Mixed fortunes at Aberavon seaside as summer ends
Much like the weather the fortunes of Aberavon seafront near Port Talbot have been changeable.
On the final day of summer there was a healthy number of people walking, jogging and cycling along the promenade.
Some families were on the beach building sandcastles and playing ball games while a few children braved the sea despite the less than balmy temperatures.
But it was a far cry from Easter when literally thousands of people descended on the seafront to watch Michael Sheen's Passion Play that gave the tourism season an early and significant boost.
Traders say the season has been up and down since then.
Paul Jones of Cafe Remos on the seafront said they had seen a good influx of tourists.
"They've said they enjoyed it and there's a lot to do. There's the skate park, the playground and the children's splash pool."
The beach gained its first Blue Flag in 2008 and has retained it ever since.
"It's a lovely beach. It is cleaned everyday. I think it [Blue Flag] has helped," added Mr Jones.
He said businesses on the seafront were very much dependent on the weather and the problem this year was it had not always been very good.
It is a lack of indoor facilities on rainy days that inspired a group of residents to call for more investment in the area - particularly the Neath Port Talbot council-backed development called Hollywood Park.
Aimed at attracting investment to the seafront it is home to a six-screen cinema which was doing a good trade on Wednesday morning.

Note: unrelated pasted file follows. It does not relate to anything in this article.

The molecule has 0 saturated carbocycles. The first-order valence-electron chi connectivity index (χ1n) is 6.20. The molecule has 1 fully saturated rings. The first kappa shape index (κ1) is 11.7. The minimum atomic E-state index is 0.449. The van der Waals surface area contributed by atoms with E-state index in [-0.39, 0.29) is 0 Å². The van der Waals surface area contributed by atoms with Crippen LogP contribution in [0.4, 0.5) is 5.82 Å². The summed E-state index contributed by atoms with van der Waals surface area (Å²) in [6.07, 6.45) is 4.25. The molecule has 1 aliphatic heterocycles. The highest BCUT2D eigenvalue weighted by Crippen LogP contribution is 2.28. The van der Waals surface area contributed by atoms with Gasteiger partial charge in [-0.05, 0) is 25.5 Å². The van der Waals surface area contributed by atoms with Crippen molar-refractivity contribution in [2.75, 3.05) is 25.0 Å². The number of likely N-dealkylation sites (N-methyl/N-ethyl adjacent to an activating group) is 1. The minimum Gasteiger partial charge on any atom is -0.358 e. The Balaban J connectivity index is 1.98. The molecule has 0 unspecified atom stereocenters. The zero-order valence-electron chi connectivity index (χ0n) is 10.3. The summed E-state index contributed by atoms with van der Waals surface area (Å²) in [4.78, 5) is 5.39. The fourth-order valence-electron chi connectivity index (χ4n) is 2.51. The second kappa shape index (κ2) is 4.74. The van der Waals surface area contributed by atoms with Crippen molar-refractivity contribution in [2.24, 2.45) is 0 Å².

But a bowling alley that was set to open five years ago never did as its operator ran into trouble and the building has never been used.
A drive-through burger bar shut two years ago, a Chinese restaurant followed and a large area of land is fenced-off awaiting development.
Perhaps most damaging was a fire at the neighbouring Afan Lido sports and swimming complex that has left the attraction out of action since December 2009.
The council has pledged to replace the lido but Julia Rees, who is behind an online petition calling for greater investment, says some people are unhappy at the delay.
"One side of the beach looks fantastic then there's the Hollywood Park side which looks run down," she explained.
"A lot of residents are fed-up because there's nothing for children to do on rainy days - there's the cinema but apart from that you've got to go Swansea.
"The bowling alley never opened and the restaurants are boarded up."
Gareth Nutt, head of regeneration at Neath Port Talbot council, said the regeneration of the seafront had progressed despite difficult economic conditions in recent years.
"The council meets regularly with businesses along the seafront who are complementary about the beach and are positive about future trading," he said.
He said there had been substantial investment in the seafront to secure Blue Flag status.
This included new railings and new lighting along the promenade, improved disabled access, new seating, signage and street furniture.
There was a new skateboard park, children's play area, Aquasplash, new public toilets and piazza, two new surfaced car parks as well as landscaping and public art sculptures.
"Work is also about to begin on upgrading the sunken gardens and making them an attractive feature," he added.
"The council recognises that the privately owned vacant buildings have a negative impact on the seafront and is working with the owners to improve the area."
Mr Nutt said last month Aberavon Beach received an award from Netmums.com as one of their favourite free places in south West Wales.
"We realise there is more work to be done, but hope that there is recognition of the work and investment carried out by the council so far."
That is the case for Sandra Cook and her family who were on the beach on Wednesday.
"I remember coming here as a kid and we were only just saying how clean it is and what a good job they've done," she said.
"Just look at the children playing down there - they are as happy as Larry."